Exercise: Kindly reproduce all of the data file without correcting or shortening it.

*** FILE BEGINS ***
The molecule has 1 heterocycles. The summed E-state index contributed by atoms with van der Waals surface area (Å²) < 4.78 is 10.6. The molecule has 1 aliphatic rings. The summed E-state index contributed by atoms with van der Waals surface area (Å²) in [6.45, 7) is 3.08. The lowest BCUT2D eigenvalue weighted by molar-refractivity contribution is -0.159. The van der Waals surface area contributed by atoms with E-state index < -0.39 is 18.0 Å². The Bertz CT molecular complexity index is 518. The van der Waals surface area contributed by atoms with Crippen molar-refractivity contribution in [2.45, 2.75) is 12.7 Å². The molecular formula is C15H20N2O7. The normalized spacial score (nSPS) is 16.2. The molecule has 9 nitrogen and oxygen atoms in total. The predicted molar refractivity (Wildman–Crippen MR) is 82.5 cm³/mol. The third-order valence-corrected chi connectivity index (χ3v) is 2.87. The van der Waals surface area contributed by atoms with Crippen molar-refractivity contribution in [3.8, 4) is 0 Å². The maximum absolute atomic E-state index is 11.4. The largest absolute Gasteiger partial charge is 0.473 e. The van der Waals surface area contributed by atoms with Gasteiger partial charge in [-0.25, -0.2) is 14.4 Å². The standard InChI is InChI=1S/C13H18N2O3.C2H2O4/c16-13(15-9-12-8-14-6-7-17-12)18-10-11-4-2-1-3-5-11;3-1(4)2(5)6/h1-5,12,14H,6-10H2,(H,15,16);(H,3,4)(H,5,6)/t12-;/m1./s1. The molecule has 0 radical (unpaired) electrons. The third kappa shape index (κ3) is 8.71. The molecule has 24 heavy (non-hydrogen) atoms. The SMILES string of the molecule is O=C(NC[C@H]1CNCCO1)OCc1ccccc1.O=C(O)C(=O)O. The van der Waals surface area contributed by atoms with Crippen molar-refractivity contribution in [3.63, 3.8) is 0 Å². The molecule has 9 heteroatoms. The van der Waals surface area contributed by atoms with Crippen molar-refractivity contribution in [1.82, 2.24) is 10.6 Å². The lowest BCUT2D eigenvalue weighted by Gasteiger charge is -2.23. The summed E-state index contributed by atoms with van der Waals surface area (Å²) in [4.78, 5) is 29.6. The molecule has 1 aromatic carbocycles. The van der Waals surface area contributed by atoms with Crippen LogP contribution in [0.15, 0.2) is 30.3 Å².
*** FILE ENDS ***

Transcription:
The molecule has 1 heterocycles. The summed E-state index contributed by atoms with van der Waals surface area (Å²) < 4.78 is 10.6. The molecule has 1 aliphatic rings. The summed E-state index contributed by atoms with van der Waals surface area (Å²) in [6.45, 7) is 3.08. The lowest BCUT2D eigenvalue weighted by molar-refractivity contribution is -0.159. The van der Waals surface area contributed by atoms with E-state index < -0.39 is 18.0 Å². The Bertz CT molecular complexity index is 518. The van der Waals surface area contributed by atoms with Crippen molar-refractivity contribution in [2.45, 2.75) is 12.7 Å². The molecular formula is C15H20N2O7. The normalized spacial score (nSPS) is 16.2. The molecule has 9 nitrogen and oxygen atoms in total. The predicted molar refractivity (Wildman–Crippen MR) is 82.5 cm³/mol. The third-order valence-corrected chi connectivity index (χ3v) is 2.87. The van der Waals surface area contributed by atoms with Crippen molar-refractivity contribution in [3.8, 4) is 0 Å². The maximum absolute atomic E-state index is 11.4. The largest absolute Gasteiger partial charge is 0.473 e. The van der Waals surface area contributed by atoms with Gasteiger partial charge in [-0.25, -0.2) is 14.4 Å². The standard InChI is InChI=1S/C13H18N2O3.C2H2O4/c16-13(15-9-12-8-14-6-7-17-12)18-10-11-4-2-1-3-5-11;3-1(4)2(5)6/h1-5,12,14H,6-10H2,(H,15,16);(H,3,4)(H,5,6)/t12-;/m1./s1. The molecule has 0 radical (unpaired) electrons. The third kappa shape index (κ3) is 8.71. The molecule has 24 heavy (non-hydrogen) atoms. The SMILES string of the molecule is O=C(NC[C@H]1CNCCO1)OCc1ccccc1.O=C(O)C(=O)O. The van der Waals surface area contributed by atoms with Crippen molar-refractivity contribution in [3.63, 3.8) is 0 Å². The molecule has 9 heteroatoms. The van der Waals surface area contributed by atoms with Crippen molar-refractivity contribution in [1.82, 2.24) is 10.6 Å². The lowest BCUT2D eigenvalue weighted by Gasteiger charge is -2.23. The summed E-state index contributed by atoms with van der Waals surface area (Å²) in [4.78, 5) is 29.6. The molecule has 1 aromatic carbocycles. The van der Waals surface area contributed by atoms with Crippen LogP contribution in [0.15, 0.2) is 30.3 Å².